The genus Macropus in the family Macropodidae, is a group of of marsupials commonly known as kangaroos, wallaroos and wallabies.

In 1770 Captain Cook and his crew spent 7 weeks ashore in North Queensland repairing their ship, the Endeavour, which had been damaged on the Great Barrier Reef. While there they saw Australia’s extraordinary hopping mammals for the first time.

Cook wrote:

‘ I saw myself this morning a little way off from the ship, one of the animals before spoke of: it was of a light mouse colour and the full size of a greyhound with a long tail….Its progression is by hopping or jumping 7 or 8 feet at each hop upon its hind legs only….It bears no sort of resemblance to any European animal I ever saw.’

Northern Territory Government – Nature Notes – Fleet-Footed Furries (Agile Wallaby)


For many years scientists wondered what kangaroo Captain Cook and his men saw. Some thought it might have been the Agile Wallaby which is found in North Queensland as well as the Top End. However, it’s more likely it was the Whiptail Wallaby Macropus parryi. It looks a lot like an Agile but is smaller, grey rather than sandy coloured, and has a long slender tail like a whip.

The story goes that the local Aboriginal people replied ‘kangaroo’ when the white
men pointed to these animals. They assumed this was the Aboriginal name for the
creatures. Little did they realise the word kangaroo actually meant ‘go away’!1

What is the difference between them?

Kangaroos
— these are our larger herbivorous animals, that can often be seen in their natural environment in national parks and outback regions. Kangaroos include the Red (or Big Red), Eastern Grey and Western Grey Kangaroos.

Wallaroos
— are kangaroos that live in the hilly or rocky areas of Australia. Other distinguishing features include the large ears, black nose, often in a distinctive upright stance. They have a number of different common names around Australia including Hills Kangaroo, Hills Wallaroo, Euro, Common Wallaroo.

Wallabies
— a common name used to describe our medium size macropods. With their smaller size, they tend to be found in rocky regions or habitats with dense undergrowth.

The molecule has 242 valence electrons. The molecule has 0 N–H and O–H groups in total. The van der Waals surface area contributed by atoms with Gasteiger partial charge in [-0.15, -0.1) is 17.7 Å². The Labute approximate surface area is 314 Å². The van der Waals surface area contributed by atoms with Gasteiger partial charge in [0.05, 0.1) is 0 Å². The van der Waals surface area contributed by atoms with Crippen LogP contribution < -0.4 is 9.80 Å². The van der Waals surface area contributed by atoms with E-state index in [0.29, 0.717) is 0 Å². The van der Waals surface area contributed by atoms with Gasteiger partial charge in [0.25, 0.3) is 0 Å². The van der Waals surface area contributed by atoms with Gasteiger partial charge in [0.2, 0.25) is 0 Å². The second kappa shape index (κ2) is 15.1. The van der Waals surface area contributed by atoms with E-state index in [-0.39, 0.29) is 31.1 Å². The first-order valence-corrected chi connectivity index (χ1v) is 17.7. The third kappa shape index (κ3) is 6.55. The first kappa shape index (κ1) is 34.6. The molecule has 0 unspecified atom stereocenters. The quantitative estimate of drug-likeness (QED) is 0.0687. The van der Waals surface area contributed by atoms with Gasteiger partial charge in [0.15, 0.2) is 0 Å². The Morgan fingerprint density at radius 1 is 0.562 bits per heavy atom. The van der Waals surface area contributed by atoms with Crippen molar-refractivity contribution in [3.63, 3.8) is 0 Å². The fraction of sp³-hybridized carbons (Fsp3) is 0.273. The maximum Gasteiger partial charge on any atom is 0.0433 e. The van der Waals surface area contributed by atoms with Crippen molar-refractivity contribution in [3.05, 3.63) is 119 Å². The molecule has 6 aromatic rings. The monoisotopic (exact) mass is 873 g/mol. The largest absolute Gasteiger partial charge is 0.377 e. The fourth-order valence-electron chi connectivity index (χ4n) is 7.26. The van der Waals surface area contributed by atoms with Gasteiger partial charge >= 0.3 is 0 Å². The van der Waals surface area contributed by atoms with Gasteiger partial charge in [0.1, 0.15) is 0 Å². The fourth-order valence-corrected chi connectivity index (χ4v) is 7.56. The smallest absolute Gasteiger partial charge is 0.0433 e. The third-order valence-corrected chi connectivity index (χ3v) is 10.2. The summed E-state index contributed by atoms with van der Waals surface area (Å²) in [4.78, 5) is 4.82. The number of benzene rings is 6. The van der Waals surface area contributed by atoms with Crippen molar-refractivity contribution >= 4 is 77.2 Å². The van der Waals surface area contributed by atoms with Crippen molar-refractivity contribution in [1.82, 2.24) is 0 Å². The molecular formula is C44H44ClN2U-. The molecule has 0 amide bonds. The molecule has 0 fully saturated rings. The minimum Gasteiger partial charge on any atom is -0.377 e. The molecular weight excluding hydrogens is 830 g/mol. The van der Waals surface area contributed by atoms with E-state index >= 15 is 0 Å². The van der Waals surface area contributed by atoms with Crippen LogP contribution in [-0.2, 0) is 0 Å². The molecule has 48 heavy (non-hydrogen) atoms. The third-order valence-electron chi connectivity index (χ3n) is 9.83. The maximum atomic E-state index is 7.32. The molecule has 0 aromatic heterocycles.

There are 3 subgenus in the genus Macropus:

  • Notamacropus
  • Osphranter
  • Macropus

It has 13 extant species, which are divided into three subgenera. The genus includes four species of large terrestrial kangaroos, two species of wallaroos, and eight extant species of wallabies (a ninth species is extinct). The term is derived from the Ancient Greek that describes “long” and “foot”. There are thirteen known extinct species that are recognised.

The Subgenus Notamacropus include:

  • Agile Wallaby (Macropus agilis)
  • Black-striped Wallaby (Macropus dorsalis)
  • Parma Wallaby (Macropus parma)
  • Pretty-faced Wallaby (Macropus parryi)
  • Red-necked Wallaby (Macropus rufogriseus)
  • Tammar Wallaby (Macropus eugenii)
  • Toolache Wallaby (Macropus greyii) – extinct
  • Western Brush Wallaby (Macropus irma)
Red Kangaroo (Osphranter rufus)

The Subgenus Osphranter include:

The type species for the Subgenus Macropus include:

Euro – Wallaroo (Osphranter robustus erubescens)
  • Scientific classification
  • Kingdom: Animalia
  • Phylum: Chordata
  • Class: Mammalia
  • Infraclass: Marsupialia
  • Order: Diprotodontia
  • Family: Macropodidae
  • Subfamily: Macropodinae
  • Genus: Macropus

The Black-footed Rock Wallaby (Petrogale lateralis), also known as the Black-flanked Rock Wallaby or Warru, is one of several rock-wallabies species in the genus Petrogale.

Black-footed Rock Wallaby (Petrogale lateralis), East MacDonnell Ranges, NT
  • Scientific classification
  • Kingdom: Animalia
  • Phylum: Chordata
  • Class: Mammalia
  • Infraclass: Marsupialia
  • Order: Diprotodontia
  • Family: Macropodidae
  • Subfamily: Macropodinae
  • Genus: Petrogale

Footnote

  1. Northern Territory Government – Nature Notes – Fleet-Footed Furries https://nt.gov.au/__data/assets/pdf_file/0007/200005/agile-wallaby.pdf